The dollar plunged to its lowest point ever against the euro Wednesday amid speculation that the Federal Reserve will soon cut interest rates and on a warning from the U.S. treasury secretary that turbulence in financial markets may linger.
The 13-nation euro rose as high as $1.3914 in New York trading — topping its previous record of $1.3852 reached July 24. It later fell back to $1.3908, still up from $1.3832 in New York late Tuesday.
The euro surged after Treasury Secretary Henry Paulson, speaking to officials from some of the biggest financial firms in the U.S., said volatility in financial markets will take some time to be resolved, particularly in the area of subprime mortgages.
"We have been experiencing market turbulence and as I have said for awhile, it is going to take some time to work its way out," Paulson said at a meeting at the Treasury Department. "We are going to work our way through this, in some markets more quickly than others."
The euro's strength threatens to make European exports more expensive, and therefore less competitive — although the currency's movements this year have been gradual rather than abrupt.
The weakening dollar conversely makes U.S. exports more competitive, which is good news for American manufacturers but means rising prices for imports to the U.S. The dollar's decline also diminishes the spending power of American tourists in Europe, while attracting to the U.S. visitors from Europe seeking cheaper accommodations and shopping.
The dollar, which has hovered within a few cents of its record low over recent weeks amid the market turmoil caused by the subprime mortgage crisis, had come under new pressure since the U.S. Labor Department issued unexpectedly poor August jobs data Friday.
That report strengthened speculation that the Fed will cut interest rates at its Sept. 18 meeting by as much as half a percentage point. A cut from the current rate, 5.25 percent, would be the first reduction in four years.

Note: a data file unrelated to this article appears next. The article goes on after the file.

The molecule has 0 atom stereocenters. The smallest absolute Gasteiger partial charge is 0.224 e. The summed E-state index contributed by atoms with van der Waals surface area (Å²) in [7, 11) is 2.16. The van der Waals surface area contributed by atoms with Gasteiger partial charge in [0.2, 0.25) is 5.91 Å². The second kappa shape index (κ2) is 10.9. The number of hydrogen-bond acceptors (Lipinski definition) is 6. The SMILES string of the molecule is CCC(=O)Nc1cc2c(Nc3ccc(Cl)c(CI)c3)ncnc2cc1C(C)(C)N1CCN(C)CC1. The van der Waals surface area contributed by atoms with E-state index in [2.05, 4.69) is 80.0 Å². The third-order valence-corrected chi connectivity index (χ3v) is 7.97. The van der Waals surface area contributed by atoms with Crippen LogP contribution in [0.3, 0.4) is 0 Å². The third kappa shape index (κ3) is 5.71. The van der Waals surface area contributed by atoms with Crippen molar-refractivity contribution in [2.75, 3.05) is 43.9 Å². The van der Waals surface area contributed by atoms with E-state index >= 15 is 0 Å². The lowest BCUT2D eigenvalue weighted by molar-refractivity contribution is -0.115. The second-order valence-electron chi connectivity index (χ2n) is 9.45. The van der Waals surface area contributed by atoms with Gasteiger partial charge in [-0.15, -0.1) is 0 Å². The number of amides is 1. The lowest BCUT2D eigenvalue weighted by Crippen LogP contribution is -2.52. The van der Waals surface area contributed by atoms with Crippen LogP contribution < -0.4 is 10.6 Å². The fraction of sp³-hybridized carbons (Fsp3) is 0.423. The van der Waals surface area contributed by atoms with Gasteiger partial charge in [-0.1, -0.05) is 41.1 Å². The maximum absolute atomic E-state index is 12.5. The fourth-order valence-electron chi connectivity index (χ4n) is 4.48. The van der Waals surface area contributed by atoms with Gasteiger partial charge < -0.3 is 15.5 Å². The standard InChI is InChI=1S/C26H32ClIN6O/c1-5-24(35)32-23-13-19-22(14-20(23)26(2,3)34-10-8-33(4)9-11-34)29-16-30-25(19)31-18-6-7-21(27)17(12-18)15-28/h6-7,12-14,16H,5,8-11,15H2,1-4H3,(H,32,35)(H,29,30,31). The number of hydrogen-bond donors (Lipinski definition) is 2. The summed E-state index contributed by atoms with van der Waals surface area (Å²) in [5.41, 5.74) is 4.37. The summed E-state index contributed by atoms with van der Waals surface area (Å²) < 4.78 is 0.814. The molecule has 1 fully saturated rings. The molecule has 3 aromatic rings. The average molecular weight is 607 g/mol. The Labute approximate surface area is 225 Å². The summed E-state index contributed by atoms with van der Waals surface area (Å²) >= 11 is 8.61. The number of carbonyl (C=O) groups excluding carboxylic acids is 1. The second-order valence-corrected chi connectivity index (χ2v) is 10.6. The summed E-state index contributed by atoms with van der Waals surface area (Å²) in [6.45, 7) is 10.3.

Lower interest rates, used to jump-start the economy, can weaken a currency by giving investors lower returns on investments denominated in the currency.
"There will be a point when foreign investors won't be as willing to put money to work in the U.S.," said David Gilmore, a partner at Foreign Exchange Analytics in Essex, Conn.
Fed Chairman Ben Bernanke offered no hints about the potential for a rate cut during a speech in Germany on Tuesday.
"The fact no mention of monetary policy was made in yesterday's speech in Berlin has done little to placate the market, and we're also seeing growing speculation that the Fed may elect to cut rates by a half a point as they try to steer the economy away from recession," said James Hughes, a market analyst at CMC Markets.
The European Central Bank last week put its own two-year run of gradual interest rate rises on hold but left many economists still expecting a quarter-point increase from the current 4 percent before the end of the year.
The dollar was lower Wednesday against the British pound, drifting down to $2.0302 from $2.0317 in New York late Tuesday.
The U.S. currency was lower against the Japanese yen, even as Prime Minister Shinzo Abe announced that he would resign, putting an end to his troubled year-old government. The dollar dipped to 114.26 yen from 114.30 yen.
In other trading, the dollar bought 1.0362 Canadian dollars, down from 1.0424 late Tuesday, and 1.1848 Swiss francs, falling from 1.1893.
At Berlin's Brandenburg Gate, American newlyweds Doracy and Russell Harrison said the unfavorable exchange rate had prompted changes in their plans.
"Accommodation is where you really feel it," said Doracy Harrison, 27, of Raleigh, N.C., a program manager at an aquatic center.
"We probably wouldn't have come if were weren't staying with friends. We haven't been as gung-ho about eating out and have planned on low-key cafes instead of nicer places we'd usually eat."